And that's why you have the ability to legally replace the government if you don't like them (ignoring, for a moment, the horrible disconnect it is to have a for-profit company that benefits directly from denying claims in charge of your health).

Besides which, this is a problem of the credit bureaus, not the government.

Re:I would like to have universal health care but (1)

Shakrai (717556) | more than 5 years ago | (#29127315)

And that's why you have the ability to legally replace the government if you don't like them

No you don't. Where have you been? Don't you know that our esteemed legislators get to pick their voters [wikipedia.org] , not the other way around?

Re:I would like to have universal health care but (1)

TheSpoom (715771) | more than 5 years ago | (#29127433)

I've been in Canada.

And frankly, if you see a problem like that in your government, there are two things you should be doing:

1. Lobbying to fix it
2. Getting the hell out of Dodge

Sitting back and taking it up the ass shouldn't really be an option, but it seems to be what most people choose.

Re:I would like to have universal health care but (1)

fuzzyfuzzyfungus (1223518) | more than 5 years ago | (#29127095)

Did you read TFS? This is about a bunch of private sector bill collectors harassing private citizens for debts they don't owe; because they can't tell the difference between US and Micronesian SSNs.

Other than being a pretty fair parable of my interactions with my insurance company, this has nothing at all to do with what you are talking about.

Re:I would like to have universal health care but (1)

Knara (9377) | more than 5 years ago | (#29127099)

Not sure what this has to do with health care. The issue is with the credit bureau systems being inept, not the SSA itself.

Re:I would like to have universal health care but (1)

TheRaven64 (641858) | more than 5 years ago | (#29127143)

If only there was some mechanism whereby people could choose to select a new government after a fixed period of time.

Re:I would like to have universal health care but (0)

Anonymous Coward | more than 5 years ago | (#29127221)

A wonderful mechanism where 48% of a nation isn't stuck with whatever choice was made by the other 52% of the nation.

Oh well, I guess a guy can dream.

Re:I would like to have universal health care but (0)

Anonymous Coward | more than 5 years ago | (#29127253)

If only there were some mechanism in place that would actually get us a new government rather than just a skewed rehash of the old one.

Oh wait, there is:
"That whenever any Form of Government becomes destructive of these ends, it is the Right of the People to alter or to abolish it, and to institute new Government, laying its foundation on such principles and organizing its powers in such form, as to them shall seem most likely to effect their Safety and Happiness."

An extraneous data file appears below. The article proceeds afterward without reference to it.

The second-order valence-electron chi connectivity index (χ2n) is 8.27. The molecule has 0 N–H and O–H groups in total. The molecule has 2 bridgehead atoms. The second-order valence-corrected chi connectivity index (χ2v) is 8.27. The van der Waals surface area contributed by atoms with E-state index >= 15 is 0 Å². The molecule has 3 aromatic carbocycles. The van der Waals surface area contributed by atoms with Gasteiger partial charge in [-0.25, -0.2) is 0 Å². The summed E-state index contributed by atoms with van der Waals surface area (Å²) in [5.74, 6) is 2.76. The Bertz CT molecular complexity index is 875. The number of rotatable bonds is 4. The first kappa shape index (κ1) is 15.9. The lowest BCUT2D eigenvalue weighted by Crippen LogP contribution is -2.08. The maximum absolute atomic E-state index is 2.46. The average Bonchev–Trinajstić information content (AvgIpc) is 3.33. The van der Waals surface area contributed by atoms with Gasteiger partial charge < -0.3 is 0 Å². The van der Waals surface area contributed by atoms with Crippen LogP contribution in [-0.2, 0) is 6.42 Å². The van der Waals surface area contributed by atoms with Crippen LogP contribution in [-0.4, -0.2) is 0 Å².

I think it's time to use that mechanism.

Re:I would like to have universal health care but (1, Offtopic)

geekoid (135745) | more than 5 years ago | (#29127287)

A) Health care providers are large bureaucratic agency that you have less recourse against then government programs.

B) Many people can't change providers becasue they can't get ANY insurance

C) This issue isn't a government issue, it's a private company screwing up.

D) No one is saying getting rid of private health care

E) Most government program are far more efficient then private companies. I suggest you read the fiscal reports.

F) Change health care providers has a lot of problems. Pre existing conditions, risk of cancellation, increased costs when you change too much and are considered a risk.

G) the current cost actual inhibits small companies from hiring good people.
A government Health care program is far better then what we have now.

Re:I would like to have universal health care but (0)

timmarhy (659436) | more than 5 years ago | (#29127579)

government programs are NEVER more efficent then private companies in fiscal management, and here is why - a government agency will be penalised if they don't spend 110% of their budget each year, by having that budget reduced. the logic being if they didn't use it they don't need it. a private company always strives to decease it's budget and incease it's profits, profits are something a government agency never worries about.

is profit chasing the best way to run a health care system? probably not. you can't put a price on a person health. but if you want to start arguing that government departments are efficent with money, you'll lose lose lose.

at the end of the day, fixing health care is going to leave someone unhappy. if it's done right it's going to be drug companys and health insurance company's who will have their profits cut and prices regulated. health care can't exist as a for profit entity, because you've literally got a gun to their heads demanding money.

Re:I would like to have universal health care but (1, Insightful)

Anonymous Coward | more than 5 years ago | (#29127293)